Mechanisms that ensure genome stability were essential for the origin of species and homeostasis in metazoans. DNA double-strand breaks (DSBs) which are induced by reactive oxygen radicals generated by oxidative phosphorylation and ionizing radiation (IR) are a particular hazard in mammalian cells as they are substrates for recombination events that can activate oncogenes leading to cancer. Two canonical DSB repair pathways exist in eukaryotic organisms. Non homologous end-joining (NHEJ) is an imperfect mechanism of repair wherein DSB ends are trimmed and then the ends are ligated together leading to a loss of genetic material at the site of the break. Homologous recombination is a mechanism of repair that uses a sister chromatid as a template to correct a DSB without loss of genetic material. Since this canonical mechanism of homologous recombination requires the co-localization of sister chromatids, it is generally associated with DNA replication forks in S phase or with G2 phase cells. However, observations that homologous chromosomes make contact after the induction of DSBs in G0/G1 cells, including mature thyroid cells [1, 2], led us hypothesize that a mechanism of homologous recombination that uses a homologous chromosome as a template may exist in cells when there is no sister chromatid template.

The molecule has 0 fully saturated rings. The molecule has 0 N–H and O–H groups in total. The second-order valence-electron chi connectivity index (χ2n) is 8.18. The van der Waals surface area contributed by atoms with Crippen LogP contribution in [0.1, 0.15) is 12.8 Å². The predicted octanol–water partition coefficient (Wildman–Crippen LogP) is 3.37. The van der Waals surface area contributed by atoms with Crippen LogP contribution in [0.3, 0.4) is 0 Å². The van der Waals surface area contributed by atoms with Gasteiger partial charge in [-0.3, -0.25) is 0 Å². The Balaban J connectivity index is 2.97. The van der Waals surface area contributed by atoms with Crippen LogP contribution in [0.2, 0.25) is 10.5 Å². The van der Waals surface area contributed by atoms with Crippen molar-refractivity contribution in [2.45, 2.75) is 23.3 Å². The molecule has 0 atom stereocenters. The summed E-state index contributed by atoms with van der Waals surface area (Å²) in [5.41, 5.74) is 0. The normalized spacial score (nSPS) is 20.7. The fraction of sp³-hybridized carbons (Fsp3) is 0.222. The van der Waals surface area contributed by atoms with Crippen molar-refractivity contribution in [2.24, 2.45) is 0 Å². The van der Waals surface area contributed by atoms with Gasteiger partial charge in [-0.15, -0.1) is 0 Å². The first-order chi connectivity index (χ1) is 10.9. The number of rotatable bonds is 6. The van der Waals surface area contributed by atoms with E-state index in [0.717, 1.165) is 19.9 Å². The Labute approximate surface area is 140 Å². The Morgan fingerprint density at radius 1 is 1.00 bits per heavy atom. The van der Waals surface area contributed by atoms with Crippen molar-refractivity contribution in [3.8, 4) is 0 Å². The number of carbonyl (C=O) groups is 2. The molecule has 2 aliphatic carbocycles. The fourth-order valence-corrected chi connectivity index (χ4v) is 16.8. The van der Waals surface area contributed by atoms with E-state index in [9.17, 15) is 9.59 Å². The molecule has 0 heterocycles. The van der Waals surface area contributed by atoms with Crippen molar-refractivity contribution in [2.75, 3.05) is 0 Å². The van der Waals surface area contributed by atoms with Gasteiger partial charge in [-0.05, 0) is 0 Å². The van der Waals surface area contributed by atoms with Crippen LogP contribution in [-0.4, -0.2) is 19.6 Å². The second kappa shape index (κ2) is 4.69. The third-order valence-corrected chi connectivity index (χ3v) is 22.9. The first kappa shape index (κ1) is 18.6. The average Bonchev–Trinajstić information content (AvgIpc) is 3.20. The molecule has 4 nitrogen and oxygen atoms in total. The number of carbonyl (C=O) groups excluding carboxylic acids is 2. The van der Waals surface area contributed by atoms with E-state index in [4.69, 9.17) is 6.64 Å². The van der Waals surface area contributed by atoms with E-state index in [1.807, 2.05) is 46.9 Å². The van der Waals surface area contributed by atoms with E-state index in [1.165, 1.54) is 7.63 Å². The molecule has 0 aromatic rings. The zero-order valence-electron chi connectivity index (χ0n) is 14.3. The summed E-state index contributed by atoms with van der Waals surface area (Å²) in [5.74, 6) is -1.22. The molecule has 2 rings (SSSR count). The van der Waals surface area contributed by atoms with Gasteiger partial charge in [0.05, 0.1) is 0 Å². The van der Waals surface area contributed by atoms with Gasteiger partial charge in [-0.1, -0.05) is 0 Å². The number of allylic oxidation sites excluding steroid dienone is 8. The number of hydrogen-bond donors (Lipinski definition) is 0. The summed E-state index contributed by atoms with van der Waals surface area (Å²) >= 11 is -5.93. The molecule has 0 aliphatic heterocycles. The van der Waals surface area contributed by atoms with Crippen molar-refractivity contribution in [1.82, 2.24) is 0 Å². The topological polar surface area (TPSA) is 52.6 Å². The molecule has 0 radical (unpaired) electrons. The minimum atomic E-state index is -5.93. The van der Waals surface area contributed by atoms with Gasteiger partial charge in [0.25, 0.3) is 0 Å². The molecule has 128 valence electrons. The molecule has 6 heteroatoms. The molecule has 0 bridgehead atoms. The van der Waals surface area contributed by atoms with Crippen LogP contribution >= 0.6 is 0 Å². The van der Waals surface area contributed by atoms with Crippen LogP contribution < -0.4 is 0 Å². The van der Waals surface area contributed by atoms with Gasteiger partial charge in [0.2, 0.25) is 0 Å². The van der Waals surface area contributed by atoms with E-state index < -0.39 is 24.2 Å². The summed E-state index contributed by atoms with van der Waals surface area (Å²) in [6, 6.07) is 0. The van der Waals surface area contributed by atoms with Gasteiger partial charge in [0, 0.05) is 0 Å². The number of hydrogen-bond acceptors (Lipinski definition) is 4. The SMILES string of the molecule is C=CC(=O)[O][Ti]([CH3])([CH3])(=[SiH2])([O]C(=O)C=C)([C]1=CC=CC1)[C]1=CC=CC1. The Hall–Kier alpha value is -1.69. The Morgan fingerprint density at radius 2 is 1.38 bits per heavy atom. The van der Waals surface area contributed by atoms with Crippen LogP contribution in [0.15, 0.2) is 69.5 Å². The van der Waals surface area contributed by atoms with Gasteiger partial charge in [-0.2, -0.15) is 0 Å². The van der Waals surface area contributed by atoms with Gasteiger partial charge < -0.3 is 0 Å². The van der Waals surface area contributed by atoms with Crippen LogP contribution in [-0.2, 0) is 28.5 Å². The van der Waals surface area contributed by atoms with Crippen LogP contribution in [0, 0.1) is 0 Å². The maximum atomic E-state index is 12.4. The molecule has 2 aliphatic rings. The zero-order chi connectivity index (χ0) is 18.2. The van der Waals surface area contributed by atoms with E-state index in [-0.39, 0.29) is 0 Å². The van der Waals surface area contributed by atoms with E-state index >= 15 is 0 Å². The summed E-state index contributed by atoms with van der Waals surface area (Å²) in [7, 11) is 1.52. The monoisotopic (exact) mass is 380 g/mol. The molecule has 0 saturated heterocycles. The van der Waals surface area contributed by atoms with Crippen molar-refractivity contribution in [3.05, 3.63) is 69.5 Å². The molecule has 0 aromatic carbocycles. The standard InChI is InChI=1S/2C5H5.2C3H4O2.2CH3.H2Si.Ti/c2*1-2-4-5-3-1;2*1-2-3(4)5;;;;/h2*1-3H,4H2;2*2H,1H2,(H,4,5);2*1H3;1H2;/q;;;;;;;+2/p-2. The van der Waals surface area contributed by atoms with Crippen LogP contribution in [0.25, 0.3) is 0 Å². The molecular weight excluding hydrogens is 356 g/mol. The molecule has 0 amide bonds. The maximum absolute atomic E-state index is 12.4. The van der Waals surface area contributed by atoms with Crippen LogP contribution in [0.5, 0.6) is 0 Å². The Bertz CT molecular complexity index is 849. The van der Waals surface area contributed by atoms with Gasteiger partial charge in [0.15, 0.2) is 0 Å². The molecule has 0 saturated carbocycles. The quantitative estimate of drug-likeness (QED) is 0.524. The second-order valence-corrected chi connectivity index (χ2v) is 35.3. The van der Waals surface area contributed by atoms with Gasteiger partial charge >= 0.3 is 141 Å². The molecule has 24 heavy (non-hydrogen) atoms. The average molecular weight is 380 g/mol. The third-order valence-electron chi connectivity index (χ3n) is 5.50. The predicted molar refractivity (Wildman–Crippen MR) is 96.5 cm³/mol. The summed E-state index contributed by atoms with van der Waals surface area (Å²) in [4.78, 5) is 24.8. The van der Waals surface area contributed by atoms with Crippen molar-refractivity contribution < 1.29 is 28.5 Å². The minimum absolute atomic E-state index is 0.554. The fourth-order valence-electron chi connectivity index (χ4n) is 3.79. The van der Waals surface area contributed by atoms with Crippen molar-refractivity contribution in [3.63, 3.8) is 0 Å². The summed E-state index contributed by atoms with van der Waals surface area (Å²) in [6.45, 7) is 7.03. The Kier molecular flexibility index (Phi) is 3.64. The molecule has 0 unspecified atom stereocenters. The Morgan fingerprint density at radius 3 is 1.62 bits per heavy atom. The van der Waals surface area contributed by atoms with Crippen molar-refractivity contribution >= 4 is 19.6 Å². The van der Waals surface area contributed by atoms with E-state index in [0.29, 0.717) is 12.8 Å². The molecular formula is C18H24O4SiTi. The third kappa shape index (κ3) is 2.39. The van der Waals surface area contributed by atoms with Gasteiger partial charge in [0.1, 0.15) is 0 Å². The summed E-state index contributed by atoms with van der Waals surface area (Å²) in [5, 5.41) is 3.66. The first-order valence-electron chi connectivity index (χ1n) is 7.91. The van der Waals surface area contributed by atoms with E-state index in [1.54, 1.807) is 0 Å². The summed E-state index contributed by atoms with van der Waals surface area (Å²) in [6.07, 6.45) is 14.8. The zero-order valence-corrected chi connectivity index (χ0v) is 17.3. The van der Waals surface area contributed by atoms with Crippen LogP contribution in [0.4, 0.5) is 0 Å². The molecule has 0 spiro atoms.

Several additional lines of evidence point to a mechanism that generates contact between homologous chromosomes after the induction of a DSB. Live cell imaging of diploid budding yeast revealed that endonuclease-induced DSB end in a red fluorescent protein-marked chromosome is rapidly repaired using the yellow fluorescent protein-marked homologous chromosome during S-phase . Following DSB induction, the cleaved chromosome was observed moving through ~30% of the nuclear volume, rather than 3% prior to DSB induction. Contact between homologous chromosomes was coincident with Rad52 foci that identify sites of strand exchange between chromatids or chromosomes. Homology-directed repair (HDR) was inferred from the observation that Rad52 foci disassembled before the homologous chromosomes separation. Increased mobility of an endonuclease-induced DSB end was also observed in haploid yeast . The increased mobility of the DSB end required Rad51, a key recombinase protein that identifies sequence homology and pairs sister chromatids, Mec1, an apical DNA damage signaling kinase, and Rad9, a checkpoint protein. The increased mobility of the DSB end did not require the downstream kinase Rad53, suggesting that in yeast an apical DNA damage signaling kinase, but not checkpoint activation per se was required for the increased mobility.